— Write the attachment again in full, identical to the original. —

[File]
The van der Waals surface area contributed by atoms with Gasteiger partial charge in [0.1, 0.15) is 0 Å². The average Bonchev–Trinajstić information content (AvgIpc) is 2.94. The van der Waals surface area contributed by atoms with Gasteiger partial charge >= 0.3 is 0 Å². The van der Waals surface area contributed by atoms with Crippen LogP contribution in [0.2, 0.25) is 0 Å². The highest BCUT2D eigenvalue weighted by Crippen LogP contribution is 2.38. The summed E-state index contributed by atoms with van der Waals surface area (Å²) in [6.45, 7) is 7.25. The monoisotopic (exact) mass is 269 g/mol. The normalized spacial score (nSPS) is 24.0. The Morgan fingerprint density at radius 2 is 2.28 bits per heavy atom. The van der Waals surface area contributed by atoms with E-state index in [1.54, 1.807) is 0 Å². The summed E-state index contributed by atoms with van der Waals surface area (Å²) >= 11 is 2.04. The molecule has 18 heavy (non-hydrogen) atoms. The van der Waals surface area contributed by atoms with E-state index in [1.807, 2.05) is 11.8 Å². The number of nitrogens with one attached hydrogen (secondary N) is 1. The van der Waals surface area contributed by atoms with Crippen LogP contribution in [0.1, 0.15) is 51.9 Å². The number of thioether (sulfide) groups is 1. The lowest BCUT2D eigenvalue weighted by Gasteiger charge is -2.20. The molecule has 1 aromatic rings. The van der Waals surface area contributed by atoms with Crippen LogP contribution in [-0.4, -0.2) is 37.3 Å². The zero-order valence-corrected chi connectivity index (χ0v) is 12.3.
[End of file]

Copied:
The van der Waals surface area contributed by atoms with Gasteiger partial charge in [0.1, 0.15) is 0 Å². The average Bonchev–Trinajstić information content (AvgIpc) is 2.94. The van der Waals surface area contributed by atoms with Gasteiger partial charge >= 0.3 is 0 Å². The van der Waals surface area contributed by atoms with Crippen LogP contribution in [0.2, 0.25) is 0 Å². The highest BCUT2D eigenvalue weighted by Crippen LogP contribution is 2.38. The summed E-state index contributed by atoms with van der Waals surface area (Å²) in [6.45, 7) is 7.25. The monoisotopic (exact) mass is 269 g/mol. The normalized spacial score (nSPS) is 24.0. The Morgan fingerprint density at radius 2 is 2.28 bits per heavy atom. The van der Waals surface area contributed by atoms with E-state index in [1.54, 1.807) is 0 Å². The summed E-state index contributed by atoms with van der Waals surface area (Å²) >= 11 is 2.04. The molecule has 18 heavy (non-hydrogen) atoms. The van der Waals surface area contributed by atoms with E-state index in [1.807, 2.05) is 11.8 Å². The number of nitrogens with one attached hydrogen (secondary N) is 1. The van der Waals surface area contributed by atoms with Crippen LogP contribution in [0.1, 0.15) is 51.9 Å². The number of thioether (sulfide) groups is 1. The lowest BCUT2D eigenvalue weighted by Gasteiger charge is -2.20. The molecule has 1 aromatic rings. The van der Waals surface area contributed by atoms with Crippen LogP contribution in [-0.4, -0.2) is 37.3 Å². The zero-order valence-corrected chi connectivity index (χ0v) is 12.3.